Earlier in the summer, I posted this picture of an outdoor masonry oven. This oven is located a few steps out the front door of our summer cow camp. Filled with garbage and chipmunk litter, this brick construction did not instantly attract my interest. Glowing remembrances of Basque dutch oven bread from a cowhand raised on this ranch, piqued my curiosity. I did some research on my own and picked others’ brains on the subject, before stoking a fire.
My oldest-younger brother visited this summer, so I challenged him to master the oven. My brother, unlike me is graced with an innate ability to cook well. When he arrived toting a 14-inch, cast iron dutch oven, we promptly lit a fire and began slicing potatoes.
The fire fueled by busted corral poles and scraps gleaned from the yard, burned fiercely. After a close call with the heat, a new hairstyle was called for. So, I whipped a french braid into my brother’s hair, giving him the appearance of a Japanese Samurai.
Potatoes and roasts were delivered from the flames moist and crispy, a contradiction that cast iron cooking is based upon. Whether it was the long days horseback or the combination of cast iron and flames that made the meals so satisfying, I cannot say. All in all, it was a successful experiment.
The culmination of our cooking project was brick oven pizza. We had a pizza peel and stone. Tools essential to the process. Also essential, but far less appropriate, were the spade shovel and pitchfork.
We built a fire in the rear of the outdoor oven, at this point you should place your pizza stone in the oven. We didn’t do this, don’t be like us. This step insures that the bottom of the pizza crust is crispy and cooked through, rather than slightly soggy.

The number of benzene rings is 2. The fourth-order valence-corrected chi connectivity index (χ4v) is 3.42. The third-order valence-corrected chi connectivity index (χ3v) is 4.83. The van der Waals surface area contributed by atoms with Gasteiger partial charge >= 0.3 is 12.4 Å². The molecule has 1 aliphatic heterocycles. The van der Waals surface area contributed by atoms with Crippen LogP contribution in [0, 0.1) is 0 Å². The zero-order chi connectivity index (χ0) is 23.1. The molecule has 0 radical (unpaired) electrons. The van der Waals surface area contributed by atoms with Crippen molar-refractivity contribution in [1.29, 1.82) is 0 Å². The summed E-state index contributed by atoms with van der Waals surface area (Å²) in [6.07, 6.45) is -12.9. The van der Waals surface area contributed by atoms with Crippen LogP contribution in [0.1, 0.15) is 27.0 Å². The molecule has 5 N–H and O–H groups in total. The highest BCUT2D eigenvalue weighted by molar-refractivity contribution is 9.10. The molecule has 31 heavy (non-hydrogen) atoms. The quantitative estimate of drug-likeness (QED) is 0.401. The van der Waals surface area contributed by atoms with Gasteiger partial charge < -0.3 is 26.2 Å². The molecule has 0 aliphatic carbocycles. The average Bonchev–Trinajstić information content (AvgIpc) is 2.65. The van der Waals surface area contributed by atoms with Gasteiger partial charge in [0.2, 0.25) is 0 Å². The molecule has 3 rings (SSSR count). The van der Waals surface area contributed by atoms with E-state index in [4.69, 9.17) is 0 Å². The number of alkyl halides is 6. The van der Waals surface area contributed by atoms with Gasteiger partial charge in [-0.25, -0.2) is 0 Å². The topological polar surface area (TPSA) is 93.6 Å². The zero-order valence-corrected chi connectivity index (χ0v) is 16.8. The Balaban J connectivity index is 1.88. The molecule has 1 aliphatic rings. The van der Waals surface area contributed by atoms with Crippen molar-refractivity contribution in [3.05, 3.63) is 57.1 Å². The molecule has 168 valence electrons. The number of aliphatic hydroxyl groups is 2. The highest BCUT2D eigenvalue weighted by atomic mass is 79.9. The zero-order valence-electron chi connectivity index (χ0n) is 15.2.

Prepare your crust on the peel and top at will. We went with standard pepperoni, tomato sauce, and mozzarella cheese. Place the pizza upon the stone, watching closely, as it will cook within minutes. Then, carefully remove your pizza from the oven (this is where the pitchfork comes in).
We haven’t mastered the process of brick oven baking and it is likely that we won’t fire up the oven until my brother visits again. It may be a while before you see dutch oven bread on these pages, in the meantime enjoy this recipe.
No-Fail Pizza Crust
2 1/2 cups of flour (I always use whole wheat, preferably Montana Wheat Prairie Gold)
1/2 cups corn meal
2 1/4 tsps yeast
1 cup warm water
1/2 tsp salt
Place one cup of flour, salt, and yeast into a bowl. Add the warm water and let the mixture rest for a few minutes. Mix ingredients well, then knead in additional flour and 1/4 cup of cornmeal for 7-8 minutes. Then, let your dough rest in a covered bowl for at least ten minutes or up to several hours. Liberally sprinkle corn meal on your pizza peel or stone and shape your crust. Prick the crust with a fork, top, and bake.
ETA: This recipe will make 1-2 crusts, 8-12 inches in diameter, depending upon desired thickness.